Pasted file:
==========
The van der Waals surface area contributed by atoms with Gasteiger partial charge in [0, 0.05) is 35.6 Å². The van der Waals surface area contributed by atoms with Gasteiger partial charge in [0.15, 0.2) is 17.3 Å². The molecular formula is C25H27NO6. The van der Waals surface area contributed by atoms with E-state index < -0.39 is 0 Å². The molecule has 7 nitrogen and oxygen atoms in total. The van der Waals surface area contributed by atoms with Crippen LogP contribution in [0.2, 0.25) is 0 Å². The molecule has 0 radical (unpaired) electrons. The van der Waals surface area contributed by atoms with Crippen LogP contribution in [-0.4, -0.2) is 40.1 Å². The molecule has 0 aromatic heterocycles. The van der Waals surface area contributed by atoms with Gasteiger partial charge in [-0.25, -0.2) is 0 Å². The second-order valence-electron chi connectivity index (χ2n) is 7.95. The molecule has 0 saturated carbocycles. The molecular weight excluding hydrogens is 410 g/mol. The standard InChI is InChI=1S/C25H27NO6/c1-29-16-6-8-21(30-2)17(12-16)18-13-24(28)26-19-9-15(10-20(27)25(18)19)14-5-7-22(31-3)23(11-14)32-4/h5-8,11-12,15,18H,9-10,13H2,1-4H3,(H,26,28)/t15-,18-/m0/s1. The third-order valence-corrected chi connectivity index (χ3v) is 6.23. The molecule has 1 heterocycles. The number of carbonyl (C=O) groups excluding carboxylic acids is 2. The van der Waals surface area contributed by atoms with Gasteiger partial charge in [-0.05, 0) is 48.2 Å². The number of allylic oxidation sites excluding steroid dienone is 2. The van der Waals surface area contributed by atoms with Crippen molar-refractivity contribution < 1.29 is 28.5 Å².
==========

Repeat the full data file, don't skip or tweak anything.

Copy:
The van der Waals surface area contributed by atoms with Gasteiger partial charge in [0, 0.05) is 35.6 Å². The van der Waals surface area contributed by atoms with Gasteiger partial charge in [0.15, 0.2) is 17.3 Å². The molecular formula is C25H27NO6. The van der Waals surface area contributed by atoms with E-state index < -0.39 is 0 Å². The molecule has 7 nitrogen and oxygen atoms in total. The van der Waals surface area contributed by atoms with Crippen LogP contribution in [0.2, 0.25) is 0 Å². The molecule has 0 radical (unpaired) electrons. The van der Waals surface area contributed by atoms with Crippen LogP contribution in [-0.4, -0.2) is 40.1 Å². The molecule has 0 aromatic heterocycles. The van der Waals surface area contributed by atoms with Gasteiger partial charge in [-0.25, -0.2) is 0 Å². The second-order valence-electron chi connectivity index (χ2n) is 7.95. The molecule has 0 saturated carbocycles. The molecular weight excluding hydrogens is 410 g/mol. The standard InChI is InChI=1S/C25H27NO6/c1-29-16-6-8-21(30-2)17(12-16)18-13-24(28)26-19-9-15(10-20(27)25(18)19)14-5-7-22(31-3)23(11-14)32-4/h5-8,11-12,15,18H,9-10,13H2,1-4H3,(H,26,28)/t15-,18-/m0/s1. The third-order valence-corrected chi connectivity index (χ3v) is 6.23. The molecule has 1 heterocycles. The number of carbonyl (C=O) groups excluding carboxylic acids is 2. The van der Waals surface area contributed by atoms with Gasteiger partial charge in [-0.05, 0) is 48.2 Å². The number of allylic oxidation sites excluding steroid dienone is 2. The van der Waals surface area contributed by atoms with Crippen molar-refractivity contribution < 1.29 is 28.5 Å².